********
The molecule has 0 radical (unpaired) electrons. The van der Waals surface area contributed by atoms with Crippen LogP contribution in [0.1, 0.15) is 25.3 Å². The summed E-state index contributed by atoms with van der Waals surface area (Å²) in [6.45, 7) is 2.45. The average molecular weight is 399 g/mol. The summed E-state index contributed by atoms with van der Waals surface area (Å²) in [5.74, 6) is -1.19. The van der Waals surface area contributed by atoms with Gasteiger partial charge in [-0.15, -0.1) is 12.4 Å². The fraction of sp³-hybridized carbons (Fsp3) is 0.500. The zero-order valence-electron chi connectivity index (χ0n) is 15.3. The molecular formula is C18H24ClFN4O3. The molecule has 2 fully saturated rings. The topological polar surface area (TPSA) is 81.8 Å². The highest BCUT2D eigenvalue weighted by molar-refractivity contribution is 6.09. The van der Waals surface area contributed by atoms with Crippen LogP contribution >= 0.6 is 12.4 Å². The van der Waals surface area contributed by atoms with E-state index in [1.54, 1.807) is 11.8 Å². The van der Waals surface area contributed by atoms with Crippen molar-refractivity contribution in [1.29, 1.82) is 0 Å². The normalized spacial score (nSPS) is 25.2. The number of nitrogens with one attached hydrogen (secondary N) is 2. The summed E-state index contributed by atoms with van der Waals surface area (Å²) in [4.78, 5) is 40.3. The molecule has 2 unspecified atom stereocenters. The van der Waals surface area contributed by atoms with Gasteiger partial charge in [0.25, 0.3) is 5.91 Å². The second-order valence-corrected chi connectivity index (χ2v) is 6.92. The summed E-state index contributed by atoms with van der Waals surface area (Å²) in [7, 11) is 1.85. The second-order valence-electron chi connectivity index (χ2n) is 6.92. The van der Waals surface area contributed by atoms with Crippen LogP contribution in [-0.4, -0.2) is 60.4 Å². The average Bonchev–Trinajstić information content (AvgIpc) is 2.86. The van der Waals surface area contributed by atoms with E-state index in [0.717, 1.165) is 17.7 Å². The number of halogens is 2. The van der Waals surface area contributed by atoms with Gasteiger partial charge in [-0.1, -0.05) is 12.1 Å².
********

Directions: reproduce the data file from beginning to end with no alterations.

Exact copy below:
The molecule has 0 radical (unpaired) electrons. The van der Waals surface area contributed by atoms with Crippen LogP contribution in [0.1, 0.15) is 25.3 Å². The summed E-state index contributed by atoms with van der Waals surface area (Å²) in [6.45, 7) is 2.45. The average molecular weight is 399 g/mol. The summed E-state index contributed by atoms with van der Waals surface area (Å²) in [5.74, 6) is -1.19. The van der Waals surface area contributed by atoms with Gasteiger partial charge in [-0.15, -0.1) is 12.4 Å². The fraction of sp³-hybridized carbons (Fsp3) is 0.500. The zero-order valence-electron chi connectivity index (χ0n) is 15.3. The molecular formula is C18H24ClFN4O3. The molecule has 2 fully saturated rings. The topological polar surface area (TPSA) is 81.8 Å². The highest BCUT2D eigenvalue weighted by molar-refractivity contribution is 6.09. The van der Waals surface area contributed by atoms with Crippen LogP contribution >= 0.6 is 12.4 Å². The van der Waals surface area contributed by atoms with E-state index in [1.54, 1.807) is 11.8 Å². The van der Waals surface area contributed by atoms with Crippen molar-refractivity contribution in [1.29, 1.82) is 0 Å². The normalized spacial score (nSPS) is 25.2. The number of nitrogens with one attached hydrogen (secondary N) is 2. The summed E-state index contributed by atoms with van der Waals surface area (Å²) in [4.78, 5) is 40.3. The molecule has 2 unspecified atom stereocenters. The van der Waals surface area contributed by atoms with Gasteiger partial charge in [0.25, 0.3) is 5.91 Å². The second-order valence-corrected chi connectivity index (χ2v) is 6.92. The summed E-state index contributed by atoms with van der Waals surface area (Å²) in [7, 11) is 1.85. The second-order valence-electron chi connectivity index (χ2n) is 6.92. The van der Waals surface area contributed by atoms with Crippen LogP contribution in [-0.4, -0.2) is 60.4 Å². The average Bonchev–Trinajstić information content (AvgIpc) is 2.86. The van der Waals surface area contributed by atoms with E-state index in [0.717, 1.165) is 17.7 Å². The number of halogens is 2. The van der Waals surface area contributed by atoms with Gasteiger partial charge in [-0.1, -0.05) is 12.1 Å².